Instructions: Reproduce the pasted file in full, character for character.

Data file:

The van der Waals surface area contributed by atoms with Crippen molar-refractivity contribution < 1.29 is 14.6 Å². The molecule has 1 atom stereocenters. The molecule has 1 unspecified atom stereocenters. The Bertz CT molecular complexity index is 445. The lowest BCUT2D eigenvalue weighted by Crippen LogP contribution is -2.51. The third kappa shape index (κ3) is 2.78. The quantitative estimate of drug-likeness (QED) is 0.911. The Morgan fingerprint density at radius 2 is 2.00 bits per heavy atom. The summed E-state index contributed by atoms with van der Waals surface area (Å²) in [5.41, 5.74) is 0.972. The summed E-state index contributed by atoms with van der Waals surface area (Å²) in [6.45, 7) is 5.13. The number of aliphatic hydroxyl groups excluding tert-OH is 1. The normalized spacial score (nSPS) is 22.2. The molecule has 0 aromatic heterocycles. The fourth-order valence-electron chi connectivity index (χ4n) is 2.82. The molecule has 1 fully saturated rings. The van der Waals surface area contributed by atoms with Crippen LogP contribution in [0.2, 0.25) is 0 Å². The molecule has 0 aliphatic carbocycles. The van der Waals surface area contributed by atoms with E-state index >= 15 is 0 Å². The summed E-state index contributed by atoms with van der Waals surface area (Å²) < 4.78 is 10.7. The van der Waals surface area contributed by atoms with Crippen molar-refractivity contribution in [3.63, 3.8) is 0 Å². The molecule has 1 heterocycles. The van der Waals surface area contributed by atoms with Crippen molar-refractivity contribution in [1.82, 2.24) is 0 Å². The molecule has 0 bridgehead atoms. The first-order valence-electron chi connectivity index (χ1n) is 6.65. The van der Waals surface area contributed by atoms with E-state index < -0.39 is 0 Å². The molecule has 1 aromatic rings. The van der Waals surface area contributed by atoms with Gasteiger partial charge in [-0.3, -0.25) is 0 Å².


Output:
The van der Waals surface area contributed by atoms with Crippen molar-refractivity contribution < 1.29 is 14.6 Å². The molecule has 1 atom stereocenters. The molecule has 1 unspecified atom stereocenters. The Bertz CT molecular complexity index is 445. The lowest BCUT2D eigenvalue weighted by Crippen LogP contribution is -2.51. The third kappa shape index (κ3) is 2.78. The quantitative estimate of drug-likeness (QED) is 0.911. The Morgan fingerprint density at radius 2 is 2.00 bits per heavy atom. The summed E-state index contributed by atoms with van der Waals surface area (Å²) in [5.41, 5.74) is 0.972. The summed E-state index contributed by atoms with van der Waals surface area (Å²) in [6.45, 7) is 5.13. The number of aliphatic hydroxyl groups excluding tert-OH is 1. The normalized spacial score (nSPS) is 22.2. The molecule has 0 aromatic heterocycles. The fourth-order valence-electron chi connectivity index (χ4n) is 2.82. The molecule has 1 fully saturated rings. The van der Waals surface area contributed by atoms with Crippen LogP contribution in [0.2, 0.25) is 0 Å². The molecule has 0 aliphatic carbocycles. The van der Waals surface area contributed by atoms with E-state index >= 15 is 0 Å². The summed E-state index contributed by atoms with van der Waals surface area (Å²) < 4.78 is 10.7. The van der Waals surface area contributed by atoms with Crippen molar-refractivity contribution in [3.63, 3.8) is 0 Å². The molecule has 1 heterocycles. The van der Waals surface area contributed by atoms with Crippen molar-refractivity contribution in [1.82, 2.24) is 0 Å². The molecule has 0 bridgehead atoms. The first-order valence-electron chi connectivity index (χ1n) is 6.65. The van der Waals surface area contributed by atoms with E-state index < -0.39 is 0 Å². The molecule has 1 aromatic rings. The van der Waals surface area contributed by atoms with Gasteiger partial charge in [-0.3, -0.25) is 0 Å².